July 15, 2011

Simulated Heat Mapping for Computer Vision

A new approach to computer vision object recognition: simulated heat-mapping:

The heat-mapping method works by first breaking an object into a mesh of triangles, the simplest shape that can characterize surfaces, and then calculating the flow of heat over the meshed object. The method does not involve actually tracking heat; it simulates the flow of heat using well-established mathematical principles, Ramani said. …

The method accurately simulates how heat flows on the object while revealing its structure and distinguishing unique points needed for segmentation by computing the “heat mean signature.” Knowing the heat mean signature allows a computer to determine the center of each segment, assign a “weight” to specific segments and then define the overall shape of the object. …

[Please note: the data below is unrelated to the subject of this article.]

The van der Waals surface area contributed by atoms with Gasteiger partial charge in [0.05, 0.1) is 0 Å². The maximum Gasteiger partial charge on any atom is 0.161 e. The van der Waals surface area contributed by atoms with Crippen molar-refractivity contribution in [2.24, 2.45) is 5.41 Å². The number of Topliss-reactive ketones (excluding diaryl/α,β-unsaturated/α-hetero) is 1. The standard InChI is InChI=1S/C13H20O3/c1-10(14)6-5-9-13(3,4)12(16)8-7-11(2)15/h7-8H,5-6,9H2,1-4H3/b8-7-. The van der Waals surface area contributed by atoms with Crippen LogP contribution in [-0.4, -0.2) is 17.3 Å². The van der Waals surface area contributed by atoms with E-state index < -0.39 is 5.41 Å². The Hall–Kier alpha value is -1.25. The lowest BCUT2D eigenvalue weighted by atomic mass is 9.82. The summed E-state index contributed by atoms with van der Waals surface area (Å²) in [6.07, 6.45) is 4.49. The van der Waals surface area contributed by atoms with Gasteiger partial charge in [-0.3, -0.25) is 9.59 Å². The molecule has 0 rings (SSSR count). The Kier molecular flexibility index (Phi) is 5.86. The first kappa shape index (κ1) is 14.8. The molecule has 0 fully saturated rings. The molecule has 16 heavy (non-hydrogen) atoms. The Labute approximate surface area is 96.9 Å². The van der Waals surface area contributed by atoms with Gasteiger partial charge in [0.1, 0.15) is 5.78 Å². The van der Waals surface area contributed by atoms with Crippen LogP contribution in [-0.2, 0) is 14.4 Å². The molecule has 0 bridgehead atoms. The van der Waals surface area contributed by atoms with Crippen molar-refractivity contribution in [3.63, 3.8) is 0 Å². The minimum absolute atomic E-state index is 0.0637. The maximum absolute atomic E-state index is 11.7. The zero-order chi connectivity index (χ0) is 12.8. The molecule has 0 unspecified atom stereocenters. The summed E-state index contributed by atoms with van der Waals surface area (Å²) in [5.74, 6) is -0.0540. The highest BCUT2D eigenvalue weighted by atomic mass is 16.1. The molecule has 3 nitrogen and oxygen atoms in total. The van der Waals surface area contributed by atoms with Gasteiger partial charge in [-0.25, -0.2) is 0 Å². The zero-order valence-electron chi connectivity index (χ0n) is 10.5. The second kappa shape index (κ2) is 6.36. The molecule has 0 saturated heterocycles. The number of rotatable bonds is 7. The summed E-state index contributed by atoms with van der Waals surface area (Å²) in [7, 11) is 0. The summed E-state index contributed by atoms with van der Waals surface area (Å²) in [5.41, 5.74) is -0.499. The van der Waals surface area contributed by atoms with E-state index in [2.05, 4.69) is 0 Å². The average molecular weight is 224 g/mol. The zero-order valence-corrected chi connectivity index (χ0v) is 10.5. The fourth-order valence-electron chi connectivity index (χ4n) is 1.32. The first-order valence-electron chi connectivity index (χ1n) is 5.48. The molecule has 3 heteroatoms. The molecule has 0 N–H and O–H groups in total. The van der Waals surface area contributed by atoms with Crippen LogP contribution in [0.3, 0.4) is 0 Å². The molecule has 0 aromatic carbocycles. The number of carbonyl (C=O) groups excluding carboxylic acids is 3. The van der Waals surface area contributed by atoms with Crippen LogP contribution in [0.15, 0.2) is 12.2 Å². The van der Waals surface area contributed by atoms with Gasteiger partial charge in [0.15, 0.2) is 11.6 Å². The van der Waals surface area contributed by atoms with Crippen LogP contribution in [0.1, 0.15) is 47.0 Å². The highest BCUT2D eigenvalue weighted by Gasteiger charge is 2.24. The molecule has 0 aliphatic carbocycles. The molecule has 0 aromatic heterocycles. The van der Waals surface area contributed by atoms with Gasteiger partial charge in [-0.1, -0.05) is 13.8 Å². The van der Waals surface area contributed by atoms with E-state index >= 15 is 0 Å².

“A histogram is a two-dimensional mapping of a three-dimensional shape,” Ramani said. “So, no matter how a dog bends or twists, it gives you the same signature.”

In other words, recognizing discrete parts (like fingers or facial features) of an object in front of the camera should be much more accurate with this approach than with older techniques like simple edge detection. Uses for real-time recognition are apparent (more accurate Dance Central!), but it seems like this would also be a boon for character animation rigging?

(Via ACM TechNews)